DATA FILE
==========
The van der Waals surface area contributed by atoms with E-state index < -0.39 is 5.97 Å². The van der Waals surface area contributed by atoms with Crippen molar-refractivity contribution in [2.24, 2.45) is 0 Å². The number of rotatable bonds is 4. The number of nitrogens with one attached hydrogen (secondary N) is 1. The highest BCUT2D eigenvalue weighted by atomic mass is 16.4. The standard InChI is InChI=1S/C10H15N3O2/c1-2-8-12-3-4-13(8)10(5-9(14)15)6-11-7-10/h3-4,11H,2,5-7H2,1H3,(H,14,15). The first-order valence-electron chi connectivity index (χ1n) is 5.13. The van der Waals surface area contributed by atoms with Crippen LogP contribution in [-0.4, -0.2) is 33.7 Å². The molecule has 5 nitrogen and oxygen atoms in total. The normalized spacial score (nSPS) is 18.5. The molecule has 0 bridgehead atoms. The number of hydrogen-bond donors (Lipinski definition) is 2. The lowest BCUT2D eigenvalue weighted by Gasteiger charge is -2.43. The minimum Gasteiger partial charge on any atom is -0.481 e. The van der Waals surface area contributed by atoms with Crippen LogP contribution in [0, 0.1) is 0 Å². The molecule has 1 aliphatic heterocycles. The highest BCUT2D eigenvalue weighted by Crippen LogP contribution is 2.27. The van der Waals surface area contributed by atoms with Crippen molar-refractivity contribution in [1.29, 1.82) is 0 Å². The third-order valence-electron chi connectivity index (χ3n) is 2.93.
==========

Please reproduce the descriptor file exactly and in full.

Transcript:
The van der Waals surface area contributed by atoms with E-state index < -0.39 is 5.97 Å². The van der Waals surface area contributed by atoms with Crippen molar-refractivity contribution in [2.24, 2.45) is 0 Å². The number of rotatable bonds is 4. The number of nitrogens with one attached hydrogen (secondary N) is 1. The highest BCUT2D eigenvalue weighted by atomic mass is 16.4. The standard InChI is InChI=1S/C10H15N3O2/c1-2-8-12-3-4-13(8)10(5-9(14)15)6-11-7-10/h3-4,11H,2,5-7H2,1H3,(H,14,15). The first-order valence-electron chi connectivity index (χ1n) is 5.13. The van der Waals surface area contributed by atoms with Crippen LogP contribution in [-0.4, -0.2) is 33.7 Å². The molecule has 5 nitrogen and oxygen atoms in total. The normalized spacial score (nSPS) is 18.5. The molecule has 0 bridgehead atoms. The number of hydrogen-bond donors (Lipinski definition) is 2. The lowest BCUT2D eigenvalue weighted by Gasteiger charge is -2.43. The minimum Gasteiger partial charge on any atom is -0.481 e. The van der Waals surface area contributed by atoms with Crippen LogP contribution in [0, 0.1) is 0 Å². The molecule has 1 aliphatic heterocycles. The highest BCUT2D eigenvalue weighted by Crippen LogP contribution is 2.27. The van der Waals surface area contributed by atoms with Crippen molar-refractivity contribution in [1.29, 1.82) is 0 Å². The third-order valence-electron chi connectivity index (χ3n) is 2.93.